So I think it’s really interesting if we look at how we conceptualize and look at the big picture how do we even diagnose whether it’s substance abuse or mental health. We
Is there a qualifying process is there a certain kind of people that you will accept. Or maybe somebody that you won’t accept.
Yes, we do. We treat 18 and older and they have to have opiate addiction specifically and to receive the medication.
Now we do treat other substance use disorders. You know we can do any of the stimulants or any of that.
But we really heavily screen them and take a history of what they’ve been using how long they’ve been using it when the last time they used. And before they even walk in the door we usually do that with the phone. We screen them pretty heavily. And then our doctor does a physical with them and then we take a whole nother history at the intake whenever they get there before we even induce them with any kind of medication or anything.
So they need to also want to be there. Do
you get the cases as well where it’s either court ordered or they’re being forced to go to their family. Is there any qualifying thing that goes on there. And what kind of success rate if you do take those kinds of people.
Well, I think that’s real hard to say here because just because their court order their family brings them there doesn’t mean that they won’t get the help in spite of themselves kind of thing.
So you know we would still encourage anyone to come no matter what their reasoning is for Comey.
Obviously, somebody who is ready and willing and wants to change their lives they’re going to do a little bit better probably than somebody that’s been coerced by the law.
But that’s not always the case. So sometimes you have someone where you know they’re facing some prison sentence or something and they come there and they get sober. And you know through this process they realize hey I really did need the help. And they grab on to the therapy that we offer at that point and they do survive.
Well, that’s certainly what it’s all about. You mentioned that it really does take a team of people to you know work together and to come up with a plan. Is this something that an addicted person can do themselves. It is something that an addicted person can go out with the help can they get off their addiction and live a life where they don’t take any more drugs or alcohol.
Is it something that they can really do themselves or do they really need that team and the support and the education and everything else behind them to success.
Right. Well, I would say I I certainly think it’s possible for somebody to do that. I mean I would.
So educationally biased parts of it.
So education is definitely one of the main pillars for the Cure and not going into remission. Tell me your other misconceptions are either about the drug rehab that might prevent somebody from making the call to get help.
So I’ll go first and give you one myth that is it really bothers me when I even hear people kind of thinking in these terms and that is the fact that they clump people in this little box and say people who are addicted you know really do lack morals and that’s just the biggest myth ever. It has nothing to do with their morals. It has nothing to do with their character. So that’s one of my I guess you call it my pet peeve. Come on in terms of the MS What would you say.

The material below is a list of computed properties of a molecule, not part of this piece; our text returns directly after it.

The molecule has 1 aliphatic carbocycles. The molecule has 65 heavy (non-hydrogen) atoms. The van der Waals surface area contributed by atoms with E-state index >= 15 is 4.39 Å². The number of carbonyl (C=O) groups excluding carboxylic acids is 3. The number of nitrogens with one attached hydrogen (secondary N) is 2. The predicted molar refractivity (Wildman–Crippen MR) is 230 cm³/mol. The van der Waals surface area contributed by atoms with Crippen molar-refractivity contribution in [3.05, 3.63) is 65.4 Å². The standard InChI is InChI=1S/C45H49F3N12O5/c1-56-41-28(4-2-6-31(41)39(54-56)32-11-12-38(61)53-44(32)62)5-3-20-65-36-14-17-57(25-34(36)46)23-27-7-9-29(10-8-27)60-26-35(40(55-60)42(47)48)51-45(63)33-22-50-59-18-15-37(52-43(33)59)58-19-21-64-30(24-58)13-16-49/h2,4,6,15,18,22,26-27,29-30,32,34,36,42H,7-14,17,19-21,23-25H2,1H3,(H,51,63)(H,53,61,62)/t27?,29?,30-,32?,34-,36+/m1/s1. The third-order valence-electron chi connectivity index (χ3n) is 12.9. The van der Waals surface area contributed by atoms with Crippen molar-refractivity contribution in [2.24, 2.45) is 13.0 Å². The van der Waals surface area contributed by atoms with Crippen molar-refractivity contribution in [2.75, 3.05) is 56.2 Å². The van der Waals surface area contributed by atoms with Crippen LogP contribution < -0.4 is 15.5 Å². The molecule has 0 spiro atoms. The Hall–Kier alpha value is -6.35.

I think the biggest thing is people that you know if you’re dead.
Why don’t you just quit? As
if it’s just that easy. If I were that easy everybody would do it and there would be no treatment centers. So I think I I hate to hear that that is a choice. You know they did it to themselves.
And all of that.
I’m with Dr. Allison on that. I think that you know there were several things that went into making this person become addicted and I think the last thing we need to do as a society is to continue to keep it in the plaza. And like she said people in a box and say I was only the homeless guy under the bridge that’s shaking from alcohol withdrawal. That’s what they imagine an addict to be when that can’t be further from the truth. I had a probably a 63-year-old lady in today who someone’s grandmother. And if you are on the street you would think nothing more than that.
She’s a mother whose grandmother with a serious opiate addiction. So
I think you’ve got to get rid of the stigma. And I would add real quick one.
Let’s talk about a couple of stories because you guys make a huge difference in people’s lives is transformative to go from the struggles that they were having. They come and see you. You’re able to help them. There’s probably a couple of cases that stick out in your mind. Explain to me or take me through a little bit at one of the stories that really affected you.
So I will say you know in mental health and substance abuse we really try to do everything we can to protect the health information so I’ll be very vague in the details.
But you’ll you’ll get it just by the story. So yes I know I know that. I know.
So there was a guy that he had been in and out of prison the majority of his life so he was probably late 50s early 60s kind of that age range. And had you know experienced a lot of time being incarcerated and it really all stemmed from his absence you. So he had got out and was ordered to one of our treatment centers. And so he was about 30 minutes away and he was kind of kicked out in the mill the night of the jail and started walking I guess walked to the treatment center that he was supposed to be at. Don’t walk like 3:00 in the morning till the time it took him to get there. And he had stopped at a convenience store asked to use a phone. Everybody was kind of giving these looks he said but he just wants to use somebody’s phone because all he had to his name was this black trash bag filled with you know somebody’s belongings had gone into jail with this little notepad with all these numbers.